George Roy Hill wanted the film to be a stylish one that accurately reflected the feel not only of 1930s Chicago but also of old Hollywood films from the era as well. Hill along with Art Director Henry Bumstead and Cinematographer Robert Surtees devised a colour scheme of muted browns and maroons for the film and a lighting design that combined old-fashioned 1930s-style lighting with some modern tricks of the trade to get the visual look he wanted. Edith Head designed a wardrobe of snappy period costumes for the cast, and artist Jaroslav Gebr created inter-title cards to be used between each section of the film that were reminiscent of the golden glow of old Saturday Evening Post illustrations - a popular publication of the 1930s.
As he researched old Hollywood gangster films of the 1930s for inspiration, George Roy Hill noticed that most of them didn't use a lot of extras in the scenes. "For instance," said Hill as quoted in Andrew Horton's 1984 book The Films of George Roy Hill, "...no extras would be used in street scenes in those films: Jimmy Cagney would be shot down and die in an empty street. So I deliberately avoided using extras."
George Roy Hill made choices that would utilize certain stylistic techniques of the 1930s. For instance, he decided to use an old-fashioned Universal logo from the period at the beginning of the film, immediately evoking a nostalgic tone for The Sting. Hill also employed devices such as editing wipes to transition between scenes and iris shots - all stylistic choices that would help place the audience in a 1930s time frame.
The Chicago Elevated stop used in the sequence where Snyder chases Hooker is the 43rd Street station. There is still a stop there, on the current Green Line, but the building shown in the film was destroyed by a fire in 1974 and replaced in 1976. Though shown painted white in the movie, the old station probably would still have been the original natural brick color in the 1930s. The A/B signs on the platform are also an anachronism: skip stop service was not introduced until after WWII.
George Roy Hill tried to find locations in Chicago and Los Angeles that had not been touched by modern civilization to use for some of the scenes. In Los Angeles, locations such as The Green Hotel, the Santa Monica Carousel and The Biltmore Hotel were all used. Chicago's Union Station was also used along with LaSalle Street Station. Producer Tony Bill also contributed to the film's authentic look by helping to round up a number of period automobiles in the Southern California area.
Having to shoot location scenes with Paul Newman and Robert Redford proved challenging at times. Crowds would inevitably gather and reactions would be akin to the arrival of The Beatles in 1964. "I used to go see Sinatra at the Paramount in New York when I was a kid," said one observer as the cast and crew shot a scene at Chicago's Union Station, "and, my God, I never saw anything like that. I bet the temperature in here went up 22 degrees when Newman walked in." Added another onlooker at the time, "I never saw anything like it, either. Myself, I think we ought to rope off that centre aisle and never let anybody use it again." Newman and Redford made a point of not taking such attention seriously and concentrated on the work in hand.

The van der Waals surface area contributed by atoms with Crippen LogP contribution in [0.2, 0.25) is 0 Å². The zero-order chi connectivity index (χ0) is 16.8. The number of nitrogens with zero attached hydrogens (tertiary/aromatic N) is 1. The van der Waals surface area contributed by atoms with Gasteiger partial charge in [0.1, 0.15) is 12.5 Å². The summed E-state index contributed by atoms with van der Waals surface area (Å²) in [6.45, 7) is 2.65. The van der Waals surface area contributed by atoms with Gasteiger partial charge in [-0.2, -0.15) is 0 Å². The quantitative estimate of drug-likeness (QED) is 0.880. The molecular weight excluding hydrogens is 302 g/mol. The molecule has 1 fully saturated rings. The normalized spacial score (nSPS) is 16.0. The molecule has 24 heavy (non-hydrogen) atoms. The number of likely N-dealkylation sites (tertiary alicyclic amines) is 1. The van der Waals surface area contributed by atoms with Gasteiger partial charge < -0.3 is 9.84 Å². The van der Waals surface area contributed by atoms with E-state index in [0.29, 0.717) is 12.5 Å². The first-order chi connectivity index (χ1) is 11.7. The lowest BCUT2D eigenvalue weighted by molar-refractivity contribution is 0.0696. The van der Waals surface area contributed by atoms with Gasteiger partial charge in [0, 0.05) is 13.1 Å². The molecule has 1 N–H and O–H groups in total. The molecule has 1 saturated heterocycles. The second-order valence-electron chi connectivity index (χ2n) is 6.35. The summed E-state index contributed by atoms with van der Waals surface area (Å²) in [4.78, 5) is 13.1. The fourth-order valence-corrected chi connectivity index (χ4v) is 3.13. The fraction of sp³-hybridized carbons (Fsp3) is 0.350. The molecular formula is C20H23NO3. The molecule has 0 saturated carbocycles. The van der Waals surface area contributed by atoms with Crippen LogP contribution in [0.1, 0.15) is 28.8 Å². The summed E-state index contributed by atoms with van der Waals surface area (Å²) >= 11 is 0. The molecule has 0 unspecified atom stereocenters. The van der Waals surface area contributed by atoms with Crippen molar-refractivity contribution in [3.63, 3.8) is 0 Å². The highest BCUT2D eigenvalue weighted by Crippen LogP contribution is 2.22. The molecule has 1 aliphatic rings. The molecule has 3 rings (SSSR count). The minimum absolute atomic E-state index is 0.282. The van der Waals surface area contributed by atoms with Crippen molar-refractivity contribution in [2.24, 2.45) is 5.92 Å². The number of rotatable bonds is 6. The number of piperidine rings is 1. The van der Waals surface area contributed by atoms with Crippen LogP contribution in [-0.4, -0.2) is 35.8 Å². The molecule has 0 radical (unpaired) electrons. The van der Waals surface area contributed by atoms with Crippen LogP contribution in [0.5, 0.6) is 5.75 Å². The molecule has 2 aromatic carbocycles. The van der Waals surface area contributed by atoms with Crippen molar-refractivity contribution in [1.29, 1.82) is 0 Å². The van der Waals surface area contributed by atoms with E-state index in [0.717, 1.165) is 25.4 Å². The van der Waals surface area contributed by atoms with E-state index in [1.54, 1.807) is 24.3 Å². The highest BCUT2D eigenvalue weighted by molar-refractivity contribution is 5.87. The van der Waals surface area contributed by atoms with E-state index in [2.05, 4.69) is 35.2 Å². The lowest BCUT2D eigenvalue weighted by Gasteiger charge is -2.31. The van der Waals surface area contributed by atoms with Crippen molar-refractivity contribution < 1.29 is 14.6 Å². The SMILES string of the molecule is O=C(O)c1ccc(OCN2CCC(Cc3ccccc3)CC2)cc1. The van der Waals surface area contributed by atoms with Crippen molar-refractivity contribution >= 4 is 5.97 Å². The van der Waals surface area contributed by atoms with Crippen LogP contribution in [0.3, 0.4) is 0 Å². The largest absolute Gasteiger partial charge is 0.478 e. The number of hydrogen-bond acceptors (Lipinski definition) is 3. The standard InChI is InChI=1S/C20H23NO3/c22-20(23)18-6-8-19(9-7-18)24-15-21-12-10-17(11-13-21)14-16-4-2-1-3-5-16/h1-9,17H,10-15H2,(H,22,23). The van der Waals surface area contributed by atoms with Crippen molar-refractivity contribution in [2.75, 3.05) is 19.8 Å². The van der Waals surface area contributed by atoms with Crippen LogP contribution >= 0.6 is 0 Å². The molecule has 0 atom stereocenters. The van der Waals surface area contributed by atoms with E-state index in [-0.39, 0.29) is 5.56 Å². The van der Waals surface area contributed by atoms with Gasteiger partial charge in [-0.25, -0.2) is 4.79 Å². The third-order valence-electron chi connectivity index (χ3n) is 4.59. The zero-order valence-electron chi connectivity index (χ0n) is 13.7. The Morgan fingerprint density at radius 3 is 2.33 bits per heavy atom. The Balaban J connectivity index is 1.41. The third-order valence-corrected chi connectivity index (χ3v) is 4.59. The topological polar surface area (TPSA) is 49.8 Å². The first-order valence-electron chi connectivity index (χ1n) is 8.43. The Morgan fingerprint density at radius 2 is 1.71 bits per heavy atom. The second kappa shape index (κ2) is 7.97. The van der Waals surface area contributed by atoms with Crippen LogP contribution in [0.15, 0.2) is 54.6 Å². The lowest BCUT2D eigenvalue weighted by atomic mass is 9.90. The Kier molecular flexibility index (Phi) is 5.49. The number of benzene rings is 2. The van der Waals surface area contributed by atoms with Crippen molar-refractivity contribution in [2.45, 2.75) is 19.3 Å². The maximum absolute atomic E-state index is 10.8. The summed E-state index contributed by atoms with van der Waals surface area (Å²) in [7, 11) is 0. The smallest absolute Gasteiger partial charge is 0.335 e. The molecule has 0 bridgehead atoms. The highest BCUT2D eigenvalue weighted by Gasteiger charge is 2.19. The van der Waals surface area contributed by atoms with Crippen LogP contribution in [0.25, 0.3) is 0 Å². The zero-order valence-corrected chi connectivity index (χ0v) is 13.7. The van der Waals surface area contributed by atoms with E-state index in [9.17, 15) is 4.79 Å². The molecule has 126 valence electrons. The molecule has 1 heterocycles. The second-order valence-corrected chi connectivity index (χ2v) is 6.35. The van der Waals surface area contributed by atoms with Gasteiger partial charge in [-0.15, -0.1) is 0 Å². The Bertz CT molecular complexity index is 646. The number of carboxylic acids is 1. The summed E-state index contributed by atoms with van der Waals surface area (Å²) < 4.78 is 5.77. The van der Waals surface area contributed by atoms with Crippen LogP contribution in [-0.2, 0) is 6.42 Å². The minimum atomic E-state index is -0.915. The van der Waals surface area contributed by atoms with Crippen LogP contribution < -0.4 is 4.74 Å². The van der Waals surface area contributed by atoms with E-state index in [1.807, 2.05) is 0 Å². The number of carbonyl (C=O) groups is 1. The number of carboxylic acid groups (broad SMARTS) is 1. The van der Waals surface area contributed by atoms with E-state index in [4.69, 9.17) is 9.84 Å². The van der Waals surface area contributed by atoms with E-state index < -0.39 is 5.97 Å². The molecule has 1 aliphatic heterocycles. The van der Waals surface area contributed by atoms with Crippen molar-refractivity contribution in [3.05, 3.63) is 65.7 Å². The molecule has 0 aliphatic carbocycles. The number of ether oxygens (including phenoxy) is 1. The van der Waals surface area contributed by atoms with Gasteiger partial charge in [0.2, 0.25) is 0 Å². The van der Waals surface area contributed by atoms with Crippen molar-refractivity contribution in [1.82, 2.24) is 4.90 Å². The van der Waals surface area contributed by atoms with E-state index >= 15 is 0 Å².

When George Roy Hill first approached composer Marvin Hamlisch to adapt Scott Joplin's music for the score, Hamlisch was reluctant. He was a composer of original music, after all, and not in the habit of adapting other musicians' work. "I agreed to see a first cut in the screening room," said Hamlisch in his 1992 autobiography The Way I Was. "I quickly realized that this was one of the best pictures I had seen in years...David Ward had written a witty, stylish script, George Roy Hill had directed it faultlessly, and Newman and Redford were the best screen couple in years...One of the things that drew me to The Sting was that George had been shrewd enough to leave little oases without dialogue for the music. He built montages and sequences into the picture for this purpose. Whenever I see patches in a film that are talkless, I'm in heaven." Hamlisch agreed to take on the job.
The meaning and relevance of a "Sting" is that it can be defined as a confidence trick, a scam, confidence game or a con. The use of the word sting to mean this is a metaphor based on the hurt or pain of a bee sting doubling for that of being a victim of a swindle.
In a 1973 interview with Rolling Stone, Robert Shaw commented on the attention Paul Newman was getting from onlookers, "...I did notice that it was Newman everywhere we passed through. I mean, I picked up about two fans on the way, and those two ladies guided me back to the station, and with great joy they introduced me to people along the way...and none of these absolute layers of girls knew who the hell I was. But they all recognized Newman, to be sure. I mean, everybody would come up and kind of swoon over him, but they didn't in Redford's case, not at all."
In the final chapter board drawing 'The Sting', the horse shown on the lead is wearing blinkers with blue and white blocks. Those were the colors Secretariat wore while winning the Triple Crown in 1973, the same year as The Sting.
Rob Cohen (later director of action films such as The Fast and the Furious (2001)) years later told of how he found the script in the slush pile when working as a reader for Mike Medavoy, a future studio head, but then an agent. He wrote in his coverage that it was "the great American screenplay and ... will make an award-winning, major-cast, major-director film." Medavoy said that he would try to sell it on that recommendation, promising to fire Cohen if he could not. Universal bought it that afternoon, and Cohen keeps the coverage framed on the wall of his office.